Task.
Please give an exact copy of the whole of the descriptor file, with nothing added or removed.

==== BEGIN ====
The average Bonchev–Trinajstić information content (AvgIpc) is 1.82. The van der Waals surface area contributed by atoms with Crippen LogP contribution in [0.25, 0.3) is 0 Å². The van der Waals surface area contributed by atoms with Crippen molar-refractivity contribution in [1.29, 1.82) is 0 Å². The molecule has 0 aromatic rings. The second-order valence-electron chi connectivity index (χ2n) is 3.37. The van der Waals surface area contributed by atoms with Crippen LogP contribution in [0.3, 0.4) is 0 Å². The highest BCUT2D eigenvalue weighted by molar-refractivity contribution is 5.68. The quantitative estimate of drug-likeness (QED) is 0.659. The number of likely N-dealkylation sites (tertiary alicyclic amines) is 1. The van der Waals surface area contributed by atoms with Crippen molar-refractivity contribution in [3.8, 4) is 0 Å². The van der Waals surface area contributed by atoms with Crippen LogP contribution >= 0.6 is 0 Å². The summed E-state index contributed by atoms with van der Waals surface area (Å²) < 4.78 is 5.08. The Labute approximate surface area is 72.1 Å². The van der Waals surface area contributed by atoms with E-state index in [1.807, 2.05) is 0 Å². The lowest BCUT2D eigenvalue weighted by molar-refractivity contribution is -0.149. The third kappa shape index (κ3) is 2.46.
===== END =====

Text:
The average Bonchev–Trinajstić information content (AvgIpc) is 1.82. The van der Waals surface area contributed by atoms with Crippen LogP contribution in [0.25, 0.3) is 0 Å². The van der Waals surface area contributed by atoms with Crippen molar-refractivity contribution in [1.29, 1.82) is 0 Å². The molecule has 0 aromatic rings. The second-order valence-electron chi connectivity index (χ2n) is 3.37. The van der Waals surface area contributed by atoms with Crippen LogP contribution in [0.3, 0.4) is 0 Å². The highest BCUT2D eigenvalue weighted by molar-refractivity contribution is 5.68. The quantitative estimate of drug-likeness (QED) is 0.659. The number of likely N-dealkylation sites (tertiary alicyclic amines) is 1. The van der Waals surface area contributed by atoms with Crippen molar-refractivity contribution in [3.8, 4) is 0 Å². The van der Waals surface area contributed by atoms with Crippen LogP contribution >= 0.6 is 0 Å². The summed E-state index contributed by atoms with van der Waals surface area (Å²) < 4.78 is 5.08. The Labute approximate surface area is 72.1 Å². The van der Waals surface area contributed by atoms with E-state index in [1.807, 2.05) is 0 Å². The lowest BCUT2D eigenvalue weighted by molar-refractivity contribution is -0.149. The third kappa shape index (κ3) is 2.46.